#2 Off center / right small focal point grabs the eye first and tells the entire story of father / daughter outing in the park (via context of the bench). The viewer then will get pulled off that "Aw how sweet!" focal point into "dead" space.

Yes the space conveys openness, but is that context really critical to the story here or a distraction from it? My "rule of thumb" is that if something in a composition pulls the eye away from the focal point and there isn't something equally interesting when it gets there (i.e., multiple centers of interest) it's a distraction that will dilute the story.

What I do when shooting / critiquing a shot like this is pull in tight as a close-up of the action and then expand the crop outward while asking what the background context adds to the story. This would work great as-is for the first "establishing" shot of a series for showing the the faces, but as a standalone shot it works better for me cropped tighter.

#3 Compare your framing choice (relative size of focal point to frame) here with your choice in #2 with more "negative" space. One of the reasons this shot has great impact is that the background context doesn't pull attention off the focal point as in #2. Goes to what I said in #2 about a tighter crop creating more impact. Also what I like here is that whether you start on the top and scan down (as reading a page) or start on the bottom and scan up (as viewing in person) it's equally interesting because the shape changes.

#4 What helps make this shot work is what I call "unifying centers of interest". In many shots like this you'll see sun and focal point in the foreground on opposite sides or widely spaces creating a competing ping-pong eye movement. Moving your POV to put the sun behind the grain unifies the two focal points into one. That and the choice of the vertical crop attracts my eye via contrast to the sun and then it travels down the grain, into grass in the foreground, back into the trees then the contrast of the sun brings me back to the main focal point. Combined it creates a very harmonious circluar eye movement vs. the ping-pong linear one created by widely separated focal points.

#5 Here the leading line created by the perspective and the foreground on the left works to pull attention from the most interesting detail to less interesting detail. What happens when you get to the horizon is you follow the same line back to see the focal point again. Linear eye-path shots work best for me when my eyes get pulled over the less interesting content first then arrive and stay on the most interesting focal point, or as in #4 my eyes see the main focal point(s) first, get pulled off, but return again ON A DIFFERENT PATH I haven't already seen.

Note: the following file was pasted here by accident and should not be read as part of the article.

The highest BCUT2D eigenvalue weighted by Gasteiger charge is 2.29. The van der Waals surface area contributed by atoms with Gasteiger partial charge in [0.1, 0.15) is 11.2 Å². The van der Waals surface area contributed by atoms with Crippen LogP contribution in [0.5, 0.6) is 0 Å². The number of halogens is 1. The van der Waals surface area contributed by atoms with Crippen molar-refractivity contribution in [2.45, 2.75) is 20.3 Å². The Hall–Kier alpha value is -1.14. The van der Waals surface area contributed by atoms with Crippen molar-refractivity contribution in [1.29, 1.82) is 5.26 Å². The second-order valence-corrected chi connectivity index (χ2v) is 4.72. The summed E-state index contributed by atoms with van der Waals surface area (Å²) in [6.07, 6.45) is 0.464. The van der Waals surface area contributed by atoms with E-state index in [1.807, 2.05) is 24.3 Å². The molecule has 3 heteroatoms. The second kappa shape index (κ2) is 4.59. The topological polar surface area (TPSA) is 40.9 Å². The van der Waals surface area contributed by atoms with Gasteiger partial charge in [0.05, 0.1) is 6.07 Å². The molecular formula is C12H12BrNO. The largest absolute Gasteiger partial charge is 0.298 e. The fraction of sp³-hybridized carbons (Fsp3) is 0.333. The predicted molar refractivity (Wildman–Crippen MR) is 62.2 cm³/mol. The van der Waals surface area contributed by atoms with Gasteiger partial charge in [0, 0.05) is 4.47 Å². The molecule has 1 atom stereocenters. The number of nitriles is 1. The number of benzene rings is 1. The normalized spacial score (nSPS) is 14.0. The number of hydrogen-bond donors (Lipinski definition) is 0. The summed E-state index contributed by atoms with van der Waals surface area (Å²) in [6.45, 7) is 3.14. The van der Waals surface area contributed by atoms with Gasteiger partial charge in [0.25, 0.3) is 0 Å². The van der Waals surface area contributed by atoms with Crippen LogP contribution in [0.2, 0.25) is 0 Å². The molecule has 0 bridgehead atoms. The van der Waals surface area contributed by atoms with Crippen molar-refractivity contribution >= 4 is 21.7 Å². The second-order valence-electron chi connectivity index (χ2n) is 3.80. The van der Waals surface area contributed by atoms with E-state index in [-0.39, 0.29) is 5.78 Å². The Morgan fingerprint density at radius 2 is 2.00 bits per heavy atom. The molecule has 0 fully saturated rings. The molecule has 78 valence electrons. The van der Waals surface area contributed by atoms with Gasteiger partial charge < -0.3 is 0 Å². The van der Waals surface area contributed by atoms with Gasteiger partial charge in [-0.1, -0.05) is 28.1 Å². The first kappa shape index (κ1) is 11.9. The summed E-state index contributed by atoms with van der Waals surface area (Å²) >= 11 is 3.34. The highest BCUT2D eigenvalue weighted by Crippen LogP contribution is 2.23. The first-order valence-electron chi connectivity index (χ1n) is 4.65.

As an experiment only try flipping it 180 degrees so front of car is on right side. That's more likely to "read" context > focal point for someone accustomed to reading left > right. If you also darken the side of the train and sky so the end of the foreground car has stronger contrast with both it will be a stronger perceptual focal point.

Back in the days of shooting B&W film we'd use a red filter to darken the sky to create more contrast between it and a lighter object. The dark skies in Adams' iconic shots were created that way. With digital the short range requires blowing out the sky to record "normal" detail in the mid-tones. Using a polarizing filter will help darken skies. Another solution at capture to overcome the long range scene and short range sensor is a graduated ND filter to darken the sky, but they work best on a shot where there is a well defined horizon (like a ocean view). Masked blended exposures one for dark sky, the other for normal tonal range on foreground would be the best (albeit not the easiest) solution to make the end of the train contrast vs. getting lost in the similar tone of the sky.

A very solid set. Thanks for sharing.



Jan 23, 2013 at 03:20 PM
Alex de Groot
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p.1 #8 · p.1 #8 · My 2012 favorites, first time posting my photo's


cgardner thank you for your excellent and informative commentary on my photo's, I really appreciate it!


Jan 24, 2013 at 07:22 PM